Dr. Mark Horowitz 50:54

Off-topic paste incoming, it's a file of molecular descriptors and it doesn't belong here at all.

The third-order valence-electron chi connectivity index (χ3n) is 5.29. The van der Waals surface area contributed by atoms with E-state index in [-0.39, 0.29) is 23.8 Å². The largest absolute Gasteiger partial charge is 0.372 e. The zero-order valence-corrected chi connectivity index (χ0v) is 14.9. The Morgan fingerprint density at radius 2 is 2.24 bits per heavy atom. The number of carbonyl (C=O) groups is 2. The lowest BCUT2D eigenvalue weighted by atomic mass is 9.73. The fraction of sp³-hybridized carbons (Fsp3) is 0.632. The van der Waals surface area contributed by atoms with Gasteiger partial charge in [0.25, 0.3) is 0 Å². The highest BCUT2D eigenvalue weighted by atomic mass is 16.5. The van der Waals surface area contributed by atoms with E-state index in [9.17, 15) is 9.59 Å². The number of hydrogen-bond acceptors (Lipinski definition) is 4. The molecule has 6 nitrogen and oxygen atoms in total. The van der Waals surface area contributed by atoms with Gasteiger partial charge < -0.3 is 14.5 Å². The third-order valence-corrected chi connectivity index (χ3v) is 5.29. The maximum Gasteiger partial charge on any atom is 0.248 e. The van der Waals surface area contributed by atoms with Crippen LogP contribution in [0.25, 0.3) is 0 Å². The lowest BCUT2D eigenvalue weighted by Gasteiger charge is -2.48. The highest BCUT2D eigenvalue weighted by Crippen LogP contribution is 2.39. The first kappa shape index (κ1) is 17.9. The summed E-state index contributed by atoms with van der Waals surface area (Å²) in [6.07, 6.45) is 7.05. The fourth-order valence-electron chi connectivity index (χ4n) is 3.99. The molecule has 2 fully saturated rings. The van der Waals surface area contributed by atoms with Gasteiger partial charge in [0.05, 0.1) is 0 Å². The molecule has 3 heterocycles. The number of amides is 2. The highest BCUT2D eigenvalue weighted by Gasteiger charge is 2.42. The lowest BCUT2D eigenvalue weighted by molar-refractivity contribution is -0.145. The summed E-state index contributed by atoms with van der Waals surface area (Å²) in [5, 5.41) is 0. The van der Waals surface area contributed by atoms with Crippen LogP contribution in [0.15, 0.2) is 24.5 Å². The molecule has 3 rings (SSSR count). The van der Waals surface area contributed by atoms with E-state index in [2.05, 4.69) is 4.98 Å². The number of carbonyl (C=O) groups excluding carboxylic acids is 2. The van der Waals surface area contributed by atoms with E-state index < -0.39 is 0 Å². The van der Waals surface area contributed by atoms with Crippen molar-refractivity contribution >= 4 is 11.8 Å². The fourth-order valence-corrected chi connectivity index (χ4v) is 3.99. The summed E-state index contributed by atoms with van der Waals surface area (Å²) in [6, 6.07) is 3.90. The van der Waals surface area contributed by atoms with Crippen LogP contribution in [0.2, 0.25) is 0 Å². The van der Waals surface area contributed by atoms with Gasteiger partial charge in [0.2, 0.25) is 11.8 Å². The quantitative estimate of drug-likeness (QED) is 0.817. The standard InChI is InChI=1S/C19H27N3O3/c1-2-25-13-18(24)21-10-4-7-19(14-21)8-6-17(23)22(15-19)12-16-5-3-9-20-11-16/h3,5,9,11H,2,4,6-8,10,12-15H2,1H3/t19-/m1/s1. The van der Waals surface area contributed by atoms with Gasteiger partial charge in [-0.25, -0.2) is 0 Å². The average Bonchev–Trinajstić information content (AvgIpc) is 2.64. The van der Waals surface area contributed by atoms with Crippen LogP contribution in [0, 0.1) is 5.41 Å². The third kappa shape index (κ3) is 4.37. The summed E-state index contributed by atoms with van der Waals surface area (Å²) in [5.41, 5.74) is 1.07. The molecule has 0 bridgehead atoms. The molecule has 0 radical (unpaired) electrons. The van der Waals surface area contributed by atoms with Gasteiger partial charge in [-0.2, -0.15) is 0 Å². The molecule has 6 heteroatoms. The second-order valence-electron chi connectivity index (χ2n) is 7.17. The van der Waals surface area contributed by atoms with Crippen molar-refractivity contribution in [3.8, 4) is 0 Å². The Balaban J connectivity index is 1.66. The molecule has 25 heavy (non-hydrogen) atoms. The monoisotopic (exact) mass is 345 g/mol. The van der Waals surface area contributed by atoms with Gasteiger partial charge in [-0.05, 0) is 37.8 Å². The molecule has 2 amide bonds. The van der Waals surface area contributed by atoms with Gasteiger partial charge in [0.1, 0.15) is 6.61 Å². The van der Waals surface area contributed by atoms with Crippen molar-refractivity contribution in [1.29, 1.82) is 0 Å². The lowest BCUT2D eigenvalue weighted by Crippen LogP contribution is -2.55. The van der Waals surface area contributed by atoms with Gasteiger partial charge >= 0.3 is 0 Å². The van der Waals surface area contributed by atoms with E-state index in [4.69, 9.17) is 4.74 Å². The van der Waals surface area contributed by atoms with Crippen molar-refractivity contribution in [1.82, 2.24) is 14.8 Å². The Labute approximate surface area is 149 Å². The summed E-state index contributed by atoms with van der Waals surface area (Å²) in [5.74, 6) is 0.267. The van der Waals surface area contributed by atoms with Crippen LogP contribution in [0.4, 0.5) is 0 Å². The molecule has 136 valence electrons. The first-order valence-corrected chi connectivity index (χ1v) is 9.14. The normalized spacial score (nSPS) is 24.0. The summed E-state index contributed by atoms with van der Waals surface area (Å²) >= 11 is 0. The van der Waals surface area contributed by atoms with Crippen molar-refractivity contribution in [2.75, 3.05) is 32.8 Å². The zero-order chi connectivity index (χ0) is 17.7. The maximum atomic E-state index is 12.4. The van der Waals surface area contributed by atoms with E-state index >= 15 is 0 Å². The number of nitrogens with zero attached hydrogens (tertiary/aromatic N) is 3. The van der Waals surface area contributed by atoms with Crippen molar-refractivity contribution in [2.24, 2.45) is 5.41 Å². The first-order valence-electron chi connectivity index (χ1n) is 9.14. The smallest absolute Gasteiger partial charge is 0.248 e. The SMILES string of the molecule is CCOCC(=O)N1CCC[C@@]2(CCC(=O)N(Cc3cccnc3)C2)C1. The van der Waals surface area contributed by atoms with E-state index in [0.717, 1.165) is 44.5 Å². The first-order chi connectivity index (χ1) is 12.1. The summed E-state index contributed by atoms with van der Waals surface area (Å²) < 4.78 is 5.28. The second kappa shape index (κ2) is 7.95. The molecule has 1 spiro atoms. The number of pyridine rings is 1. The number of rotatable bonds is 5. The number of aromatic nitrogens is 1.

couple things to say about that. Number 180 6% of people by the age of 40, will meet criteria for clinical depression or anxiety. So this idea of what causes depression, as if it's some sort of strange condition that affects only some people is a ridiculous idea. You know, there was a great study done by brilliant researchers in New Zealand, they took 1000 people that were born in a certain hospital in a certain year, not selected. So it's completely random sample, fold them up every few years, gave them diagnostic interviews, like a doctor would do in a hospital. And by the age of 40 86% of them met the criteria for depression, anxiety, or mental health disorder. So the 14% are other weird ones. They're the exception. They're either lying, or they're sociopaths, or they're politicians, or they're both, they're the strange ones. So unless you have a life that involves no stress at all, then chances are at some point, you're going to feel depressed, or you're going to feel anxious when you feel things are insecure. So it's a very common part of being a human being. The next question people ask is, okay, so stress is what causes it? What is actually happening in the brain? Is it an effect on neurogenesis? Is it inflammation? Is it noradrenaline? I would say, is that really the best question to ask? To me, it's like saying, if someone comes up to you, and they say, Look, I'm really upset friend of yours, my mother's just died, I feel really depressed and low. And you say that, look, I don't want to deal with the surface stuff, let's talk about your mother, let's get you in a scanner and work out if your amygdala is over firing or not, let's get to the real depth of this. You know, that's, that would be a sociopathic response. Everyone understands what the person needs is emotional support, talking through it, making sense of that above. So if people's depression has been caused by financial stress relationship problems, then the solution needs to be focusing on the external world and not in trying to fiddle the brain, you know, would be would be my my best guess. You know, it's, it's unfortunate that sociopathic example is actually the way that the funding is currently directed into mental health. Every time a celebrity comes out and talks about the mental health is a terrible suicide. The call is always for more research into genetics, into drug research. But if the drivers are inequality and financial problems are related to issues, that understanding the brain is not the solution. To me, it's a bit like trying to make trying to understand Shakespeare by studying ink. The ink is very important. You cannot have emotions without the brain. I'm not. I'm not a duelist I understand. But, uh, trying to make sense of what happens in people's lives. But suddenly, Brian, to me is making a category error. Like, if you like, if you had a problem with your Microsoft Word, and you called the software engineer, and he opened up the back of your computer and started soldiering the circuits, you'd think this software engineer doesn't quite get what's going on? Because in one sense, of course, Microsoft Word does occur in circuits. But we know that's the wrong level at which to understand things. So I think the neuro chemicals action of our thinking about mental health problems has misdirected a lot of attention to what really does make a difference, which is people's lives, emotional support, I think all sorts of things that enhance health, you know, being physically fit and eating healthily that all affects us because there is biology involved. So I'm not dismissing that. But I think it's very important to appreciate what happens to us in our lives, our emotional needs being met or not being met, as being under threat being insecure. Those are the things that explains mammalian emotions. It's not just humans, it's true for dogs and mammals as well. And so I think we really should keep a mind to the bigger picture. And that we're never ever going to find it. I think it's a delusional idea. we're ever going to find a single chemical that if we increase it or decrease it and solve human existential problems, I think that's, you know, mistake.